Under the codename Xbase, we have developed a rich expression language, that you can embed in your Xtext-based DSLs. It reuses Java's typesystem, can express everything that Java expressions can do and adds even more features like type inference, operator overloading, lambda expressions etc.

The default way of using Xbase is to define a transformation from your language to a structural Java model and embed the expressions in the appropriate Java contexts. A generic code generator builds Java code from this model, so no need to build your own. As we generate plain Java code, these Xbase languages integrate seamlessly with hand-written Java code and work for platforms that are sensitive to bytecode manipulation, like Android.

Java DSLs are the way to go for languages that compile to Java and need rich behavior or expressions. These are probably much more than you'd probably expect. Have a look at our seven languages for some examples. There is also an interpreter for Xbase allowing to skip the compilation step on the language user's side.

We have only implemented an execution environment for Java, so it's up to you if you need another. Restricting the available expressions is easy and could help here significantly. You can also add new expressions to the expression language, but the syntactic space is already quite crowded.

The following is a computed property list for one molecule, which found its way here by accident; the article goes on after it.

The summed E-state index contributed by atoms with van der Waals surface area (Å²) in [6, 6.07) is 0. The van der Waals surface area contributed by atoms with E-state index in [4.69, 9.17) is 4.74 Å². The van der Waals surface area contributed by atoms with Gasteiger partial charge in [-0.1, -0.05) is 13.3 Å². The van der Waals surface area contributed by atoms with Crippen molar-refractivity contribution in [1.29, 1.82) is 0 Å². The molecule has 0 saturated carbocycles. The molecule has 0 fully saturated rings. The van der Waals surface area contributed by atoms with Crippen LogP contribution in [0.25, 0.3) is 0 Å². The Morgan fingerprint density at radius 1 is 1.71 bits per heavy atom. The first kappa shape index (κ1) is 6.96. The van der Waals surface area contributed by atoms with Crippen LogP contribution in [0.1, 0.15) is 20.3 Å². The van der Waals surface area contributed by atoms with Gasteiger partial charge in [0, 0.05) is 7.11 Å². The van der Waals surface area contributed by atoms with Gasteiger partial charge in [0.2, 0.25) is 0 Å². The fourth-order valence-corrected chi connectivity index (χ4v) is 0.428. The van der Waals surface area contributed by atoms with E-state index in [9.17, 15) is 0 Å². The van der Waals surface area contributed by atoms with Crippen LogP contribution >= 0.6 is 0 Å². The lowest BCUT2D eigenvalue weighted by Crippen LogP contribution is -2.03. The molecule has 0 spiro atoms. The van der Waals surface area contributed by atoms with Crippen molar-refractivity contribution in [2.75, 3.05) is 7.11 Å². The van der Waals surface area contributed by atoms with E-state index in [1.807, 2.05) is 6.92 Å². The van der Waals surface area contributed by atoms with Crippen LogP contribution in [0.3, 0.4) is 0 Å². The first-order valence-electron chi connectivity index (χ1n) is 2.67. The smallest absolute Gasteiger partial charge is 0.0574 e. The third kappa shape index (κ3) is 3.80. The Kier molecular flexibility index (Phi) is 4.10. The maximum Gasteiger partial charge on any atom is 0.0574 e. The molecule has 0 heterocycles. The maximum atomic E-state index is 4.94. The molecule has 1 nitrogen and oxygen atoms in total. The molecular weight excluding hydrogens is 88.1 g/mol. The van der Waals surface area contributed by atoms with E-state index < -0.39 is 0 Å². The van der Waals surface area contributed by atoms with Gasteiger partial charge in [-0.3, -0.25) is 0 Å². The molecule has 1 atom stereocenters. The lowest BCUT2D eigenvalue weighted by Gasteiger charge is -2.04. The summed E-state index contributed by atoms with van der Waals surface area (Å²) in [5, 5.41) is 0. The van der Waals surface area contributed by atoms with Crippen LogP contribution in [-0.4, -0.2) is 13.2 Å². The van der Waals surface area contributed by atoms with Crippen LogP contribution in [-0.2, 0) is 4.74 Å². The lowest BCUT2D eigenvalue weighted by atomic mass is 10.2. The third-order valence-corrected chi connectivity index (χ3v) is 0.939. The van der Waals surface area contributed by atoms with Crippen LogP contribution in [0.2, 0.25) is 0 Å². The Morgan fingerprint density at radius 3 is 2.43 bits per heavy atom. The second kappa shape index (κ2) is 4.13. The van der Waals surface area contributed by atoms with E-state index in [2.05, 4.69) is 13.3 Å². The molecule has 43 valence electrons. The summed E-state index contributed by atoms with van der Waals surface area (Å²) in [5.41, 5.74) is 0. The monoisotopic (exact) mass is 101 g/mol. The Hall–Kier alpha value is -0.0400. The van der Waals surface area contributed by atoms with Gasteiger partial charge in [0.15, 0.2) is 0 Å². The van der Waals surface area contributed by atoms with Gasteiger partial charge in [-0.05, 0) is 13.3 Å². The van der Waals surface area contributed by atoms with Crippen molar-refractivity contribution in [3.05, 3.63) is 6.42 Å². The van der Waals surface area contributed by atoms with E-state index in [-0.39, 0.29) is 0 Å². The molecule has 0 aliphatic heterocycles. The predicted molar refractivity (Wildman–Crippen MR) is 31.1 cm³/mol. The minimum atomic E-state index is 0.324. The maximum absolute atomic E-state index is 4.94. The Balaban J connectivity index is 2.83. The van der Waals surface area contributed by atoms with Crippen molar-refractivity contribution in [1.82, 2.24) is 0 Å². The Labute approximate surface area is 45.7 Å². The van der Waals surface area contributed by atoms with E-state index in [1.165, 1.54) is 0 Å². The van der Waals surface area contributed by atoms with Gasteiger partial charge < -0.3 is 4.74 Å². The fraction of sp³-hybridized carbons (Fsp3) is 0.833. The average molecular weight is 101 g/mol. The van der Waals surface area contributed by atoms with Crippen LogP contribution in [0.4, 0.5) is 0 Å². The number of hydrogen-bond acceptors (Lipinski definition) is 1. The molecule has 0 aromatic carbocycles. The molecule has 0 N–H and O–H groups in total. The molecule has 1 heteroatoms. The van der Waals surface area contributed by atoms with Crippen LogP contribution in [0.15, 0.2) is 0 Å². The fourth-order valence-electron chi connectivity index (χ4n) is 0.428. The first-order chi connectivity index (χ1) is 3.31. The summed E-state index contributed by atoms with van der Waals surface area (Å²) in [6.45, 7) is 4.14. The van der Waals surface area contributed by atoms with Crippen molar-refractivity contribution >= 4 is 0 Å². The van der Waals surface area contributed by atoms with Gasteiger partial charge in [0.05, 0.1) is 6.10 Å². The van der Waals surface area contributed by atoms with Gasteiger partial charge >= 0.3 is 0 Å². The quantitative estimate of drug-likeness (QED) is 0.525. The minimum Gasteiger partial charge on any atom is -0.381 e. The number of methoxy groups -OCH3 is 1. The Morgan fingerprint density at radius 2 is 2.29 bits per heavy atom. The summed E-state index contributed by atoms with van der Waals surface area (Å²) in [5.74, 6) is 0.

Non-technical users are usually ruled out here. You don't want to teach them managers about closures, do you? You still have complete syntactical freedom for your language. But you still have to regenerate the plug-ins and redeploy them on grammar changes as before.

Internal DSLs (Xtend)

Just because Java doesn't offer the means of abstraction you need doesn't mean you have to define a new language yourself. We have created Xtend, a general purpose language (GPL) based on Java but adding a lot of fancy stuff like type inference, operator overloading, lambda expressions, etc. You guessed it: Xtend is based on the Xbase expression library, but also defines the structural parts (types, fields, methods, annotations etc.), adds extension methods, multi-dispatch methods, template expressions, and offers an even better IDE.

This is already a mighty toolset and can bring you pretty close to internal DSLs in other languages. Look at our examples from EclipseCon 2012 (especially the SWT, Distances and HTML Builder examples).

One additional leap ahead are Active Annotations (new in 2.4, beta). These annotations allow you to participate in the Xtend to Java compilation. They are particularly useful for implementing patterns,  but can be surprisingly powerful in other scenarios, too. Have a look at a few cool examples: Observer pattern, Vistors, JSON classes, a simple REST API, micro benchmarking...

Having everything you need in the language itself gives you short turnarounds as no more regeneration and redeployment is needed. The toolstack stays nicely low. But you're restricted to generating Java and use the syntactical elements of the Xtend language. I would never recommend Xtend to non-programmers, but to everyone fighting with Java.

No comments: